Iterative Optimization: Small Changes, Big Results
Yosaif Cohain, Senior Director of Analytics at Capacity Interactive
Arts organizations spend lots of money and effort to get users to their website. Often this includes A/B testing of email copy, display, and search ads. But few dedicate any effort to testing their website or making significant changes to it beyond the periodic full site redesign. Small changes, in fact, can dramatically increase conversions, and can be conducted at a pace that won’t cripple an arts organization. Testing enables you to experiment, learn, and create optimized digital experiences with minimal technical resources so that your site is evolving over time to maintain and improve its performance. In this session, Capacity Interactive’s Senior Director of Analytics will present how an alternate approach to infrequent radical changes – frequent small changes – can optimize your website’s conversion rate and yield dramatic results to the performance of your digital marketing initiatives.
Panel: Video Killed the Radio Star
Christopher Williams, Vice President at Capacity Interactive
Joel Moreman, Digital Content Producer at Steppenwolf Theatre
Morgan Boecher, Director of Marketing & Communications at Caramoor
Mark Ciglar, Founder of Cinevative
Online video is very influential in impacting someone’s likelihood to go to a cultural performance or event. This session will begin by screening a reel of successful arts marketing videos. Then, Christopher Williams, Capacity Interactive’s VP, will lead a panel featuring three video practitioners who come to video production from very different perspectives: Joel Moreman is the in-house Digital Content Producer from Steppenwolf Theatre, Morgan Boecher from Caramoor took classes to teach himself how to create video for his organization, and Mark Ciglar is the founder of Cinevative, a firm that creates professional video for arts organizations. The session will cover many elements of video production and strategy including: budgeting, staffing, timelines, and what these practitioners have seen work and not work for their organizations and clients.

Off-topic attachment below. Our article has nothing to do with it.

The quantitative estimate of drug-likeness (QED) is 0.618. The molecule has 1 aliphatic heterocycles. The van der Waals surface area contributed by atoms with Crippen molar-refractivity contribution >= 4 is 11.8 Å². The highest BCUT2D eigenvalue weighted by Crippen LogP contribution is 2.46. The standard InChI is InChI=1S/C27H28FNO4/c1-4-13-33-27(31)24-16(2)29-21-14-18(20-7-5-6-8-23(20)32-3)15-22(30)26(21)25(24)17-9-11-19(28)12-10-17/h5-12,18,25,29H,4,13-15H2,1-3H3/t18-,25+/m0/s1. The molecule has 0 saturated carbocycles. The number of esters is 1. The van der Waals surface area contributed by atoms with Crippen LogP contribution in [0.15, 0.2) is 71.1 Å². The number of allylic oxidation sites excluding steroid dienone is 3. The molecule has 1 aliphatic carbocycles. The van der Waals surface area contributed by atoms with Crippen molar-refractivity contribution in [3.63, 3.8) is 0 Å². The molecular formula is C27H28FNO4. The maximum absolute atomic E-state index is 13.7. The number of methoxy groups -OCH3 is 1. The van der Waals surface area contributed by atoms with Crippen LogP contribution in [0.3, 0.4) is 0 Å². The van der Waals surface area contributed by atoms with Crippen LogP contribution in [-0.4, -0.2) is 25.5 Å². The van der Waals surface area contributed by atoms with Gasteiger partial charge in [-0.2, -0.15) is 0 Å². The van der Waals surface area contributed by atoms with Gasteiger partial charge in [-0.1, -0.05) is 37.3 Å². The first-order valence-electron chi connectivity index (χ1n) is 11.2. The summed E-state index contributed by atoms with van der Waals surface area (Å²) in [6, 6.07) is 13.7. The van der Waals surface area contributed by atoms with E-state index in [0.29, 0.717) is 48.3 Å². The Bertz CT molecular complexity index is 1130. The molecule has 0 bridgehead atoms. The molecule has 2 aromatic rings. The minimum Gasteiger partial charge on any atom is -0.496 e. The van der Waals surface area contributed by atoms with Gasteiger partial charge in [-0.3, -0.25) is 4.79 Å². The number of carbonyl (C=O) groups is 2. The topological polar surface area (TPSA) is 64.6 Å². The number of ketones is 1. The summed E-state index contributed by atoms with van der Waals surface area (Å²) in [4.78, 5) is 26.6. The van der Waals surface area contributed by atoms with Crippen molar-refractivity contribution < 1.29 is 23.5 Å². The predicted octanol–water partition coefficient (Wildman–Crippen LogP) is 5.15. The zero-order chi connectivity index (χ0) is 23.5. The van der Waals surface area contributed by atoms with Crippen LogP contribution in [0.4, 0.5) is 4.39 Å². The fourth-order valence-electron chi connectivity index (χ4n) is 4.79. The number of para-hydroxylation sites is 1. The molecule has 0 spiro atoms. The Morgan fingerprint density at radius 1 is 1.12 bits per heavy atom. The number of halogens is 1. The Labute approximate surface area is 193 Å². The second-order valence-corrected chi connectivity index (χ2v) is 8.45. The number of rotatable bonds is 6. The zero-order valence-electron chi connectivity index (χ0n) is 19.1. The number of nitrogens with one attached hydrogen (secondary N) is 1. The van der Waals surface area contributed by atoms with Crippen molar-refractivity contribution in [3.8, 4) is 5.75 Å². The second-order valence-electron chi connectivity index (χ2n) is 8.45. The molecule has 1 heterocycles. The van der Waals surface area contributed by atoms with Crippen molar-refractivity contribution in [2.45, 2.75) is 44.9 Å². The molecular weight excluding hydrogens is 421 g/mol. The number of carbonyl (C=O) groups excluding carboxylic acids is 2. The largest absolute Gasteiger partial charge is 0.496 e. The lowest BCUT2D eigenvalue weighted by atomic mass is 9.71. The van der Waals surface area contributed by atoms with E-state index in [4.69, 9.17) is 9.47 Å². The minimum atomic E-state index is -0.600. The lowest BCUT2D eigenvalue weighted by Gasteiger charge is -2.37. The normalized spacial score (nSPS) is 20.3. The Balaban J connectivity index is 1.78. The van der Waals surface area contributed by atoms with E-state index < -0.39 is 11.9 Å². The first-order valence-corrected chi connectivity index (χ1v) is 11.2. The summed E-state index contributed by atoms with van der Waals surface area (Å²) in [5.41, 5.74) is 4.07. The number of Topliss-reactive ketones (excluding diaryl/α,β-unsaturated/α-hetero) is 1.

Becoming Your #1 Media Outlet
Gregory Hughes, Social Media Manager for The John F. Kennedy Center for the Performing Arts
The media landscape is ever-evolving, but organizations are equipped now more than ever to become their most important media outlet. In this session, Gregory Hughes of the John F. Kennedy Center for the Performing Arts, demonstrates how the Center has used this philosophy to expand the scope of its events—including Kendrick Lamar: NSO Pops, the Mark Twain Prize, and Kennedy Center Honors. By enabling its own staff, any arts organization can create a media channel that competes with the most sought-after coverage, creating an attentive and engaged digital community.
It's an Art: How Digital Marketing Increased Sales by 7%
Erica Fortwengler, Communications Director for The Art League
Making the switch to digital can be challenging, especially for smaller organizations that have relied on traditional channels for years. Erica Fortwengler, of Washington DC’s Art League, presented a case study on how her organization increased their sales 7% year over year by switching the majority of their budgets to digital. The Art League now consistently sees returns of over 1000% on their campaigns. This impressive growth was achieved through a commitment to creating compelling content, permission-based lead collection, and smart digital targeting.
What the Arts Can Learn from the New York Times Innovation Report
Erik Gensler, Capacity Interactive President
The leaked New York Times innovation report has been called: “one of the key documents of this media age” (NiemanLab) and by key staffers inside the Times as “transformative” and “incredibly important.” The report outlines the staggering cultural and strategic shifts required to become a digital organization. With Boot Camp moving to the Times Center this year, and arts organizations going through similar strategic and cultural challenges, we thought it was appropriate to examine the lessons learned by the Times and explore what the arts can learn from this pivotal document.
Let’s face it, Adele is an a-ma-zing singer, but is she amazing at email? It’s debatable, but we think she would be. So, what can Adele teach us about how to do email better? Like Adele, email marketing has a ton of raving fans. More people are subscribing to and engaging with email campaigns than ever before and companies continue to see impressive ROI from email marketing. After this session, you’ll be able to understand today’s more important email engagement and ROI stats, develop a toolkit of email design and development best practices for modern campaigns, tell the difference between a good vs bad email campaign and, of course, how do email like Adele would do it.
What the Arts Can Learn from Sports
Sports. Yes sports. Don’t be scared. Arts organization face many of the same challenges as sport teams. Both must build and and engage a passionate fan base. Both must sell single tickets and subscriptions (sports teams call them “season memberships”). What can the arts learn from sports? In this session Amber Cox, former Chief Marketing Officer of Houston’s Major League Soccer teams and current Vice President at Connecticut Sun | NE Black Wolves, will share some of her successes and learnings about using digital tools to sell tickets and engage fans.